Digital Payments: Part 2
16 Oct, 2020 |
READ TIME 6 mins
Max Pacella
Relationship Executive, Partnerships

“Money, so they say,

Is the root of all evil today

But if you ask for a raise it’s no surprise that they’re

Giving none away.”

Pink Floyd, “Money”

The world is steadily gaining more wealth – with more money dispersed across the globe than ever before, will we see even more rapid growth of digital payment usage in the coming years?

In Part 1 of this series we touched on the growth trends around the digital payment sector – now let’s continue with Part 2,  where we’ll examine how some major players are looking to leverage their titanic consumer bases with a unique business model, and how this stands to capture upside in the next few years.

From FinTech to consumer bank

The sheer volume of payments already going through digital wallet infrastructure is staggering, and even more so when you consider the projected growth the market is expecting for the next decade.

The total number of customers has been growing year upon year, and this has presented an increasingly attractive opportunity to corporations as consumer bases swell in size and overall wealth: undergo an aggressive push towards fully integrating their seller ecosystems, effectively evolving from a payment facilitator to a fully-fledged consumer bank.

The business case for this move is compelling when you consider the level of vertical integration a company could achieve, and it is no coincidence that three of the largest digital wallet services are all poised to move in this direction.

Firstly, let’s check in with one of the biggest names in the e-commerce market right now,  Ant Financial. Most observers of the financial market would be familiar with the looming IPO, but let’s explore the business model and how they are able to leverage both their huge Chinese market share and the growing payments sector.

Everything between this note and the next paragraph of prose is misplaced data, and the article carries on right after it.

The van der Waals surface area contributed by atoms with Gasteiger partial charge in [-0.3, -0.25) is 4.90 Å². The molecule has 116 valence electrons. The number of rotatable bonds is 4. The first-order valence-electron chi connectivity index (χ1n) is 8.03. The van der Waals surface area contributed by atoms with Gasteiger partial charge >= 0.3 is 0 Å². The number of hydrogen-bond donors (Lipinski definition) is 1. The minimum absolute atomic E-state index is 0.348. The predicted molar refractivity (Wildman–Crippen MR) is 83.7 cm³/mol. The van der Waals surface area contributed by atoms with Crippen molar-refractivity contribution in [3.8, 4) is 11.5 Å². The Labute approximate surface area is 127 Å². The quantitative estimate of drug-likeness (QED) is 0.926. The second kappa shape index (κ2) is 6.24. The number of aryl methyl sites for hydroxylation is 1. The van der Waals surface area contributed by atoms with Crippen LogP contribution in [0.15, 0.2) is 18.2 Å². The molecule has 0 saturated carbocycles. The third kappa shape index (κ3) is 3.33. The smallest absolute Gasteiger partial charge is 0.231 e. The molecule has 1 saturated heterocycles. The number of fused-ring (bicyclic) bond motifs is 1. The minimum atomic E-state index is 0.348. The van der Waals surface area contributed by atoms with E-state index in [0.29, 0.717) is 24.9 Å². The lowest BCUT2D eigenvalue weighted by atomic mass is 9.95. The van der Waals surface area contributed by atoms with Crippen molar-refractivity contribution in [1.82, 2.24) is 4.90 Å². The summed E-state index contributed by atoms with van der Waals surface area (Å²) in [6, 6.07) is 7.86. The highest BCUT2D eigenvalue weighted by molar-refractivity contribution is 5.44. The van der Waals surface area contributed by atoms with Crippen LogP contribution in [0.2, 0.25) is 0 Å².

Once just the payments service for Alibaba, Ant is now the most integrated FinTech platform in the world – reportedly handling 544,000 orders per second through Alibaba alone, the volume of userbase and transactions through Ant Financial is one of the largest of any financial institution.

Ant reported last year to have over 700 million MAUs and processed 118 trillion Yuan in FY2020 (roughly equivalent to 69.4% of China’s entire GDP in 2019). Even though it charges as little as 0.1% per transaction, Ant generated nearly 52 billion Yuan (approx. USD 7.75 bn) last year in transaction revenue.

Ant is perhaps one of the best examples of e-wallet services trending towards a fully fledged consumer bank; Ant’s lending arm ‘CreditTech’ began in 2014 and links a myriad of services from all its clients, including credit scores, personal and small business lending and other loan services. Ant has developed a wealth management arm to complement these services. In just over 5 years, Ant accumulated 1.7 trillion Yuan in outstanding consumer loans, approximately 15% share of China’s entire consumer-lending market.

Add to this the somewhat lax Chinese privacy laws and you have the largest online market place globally, linked into one of the largest and most integrated e-wallet services, suddenly having more current and up-to-date information on its users than any bank could ever hope for.

Source: Statista, 2019

Ant knows your cash flow, your customers, the customers of your customers – and can tailor financial offerings to you leveraging that level of insight.

Another interesting aspect of this business, unique to its economic base, is the fact that all the consumer funds sitting in their wallet is earning interest for Ant – with China’s cap rate of 2.2%, this allows Ant to offer merchants discounts and still retain margin to further grow its already impressive market share.

Moving west, there’s Square Inc (SQ:NSYSE) Jack Dorsey’s favourite child, or at least the one that doesn’t enable the leader of the free world to insult him at 3am, Square’s ‘Cash App’ is one of the preeminent e-wallet  services in the US today.

To put some quick figures to the service, Cash App has approximately 30 million monthly active users (MAUs) as of Q2 2020, up from 7 million in 2017. Revenues increased by 361% YoY to USD 1.2 billion last year, and there is over USD 1.7 billion stored in client accounts (likely boosted by government stimulus checks).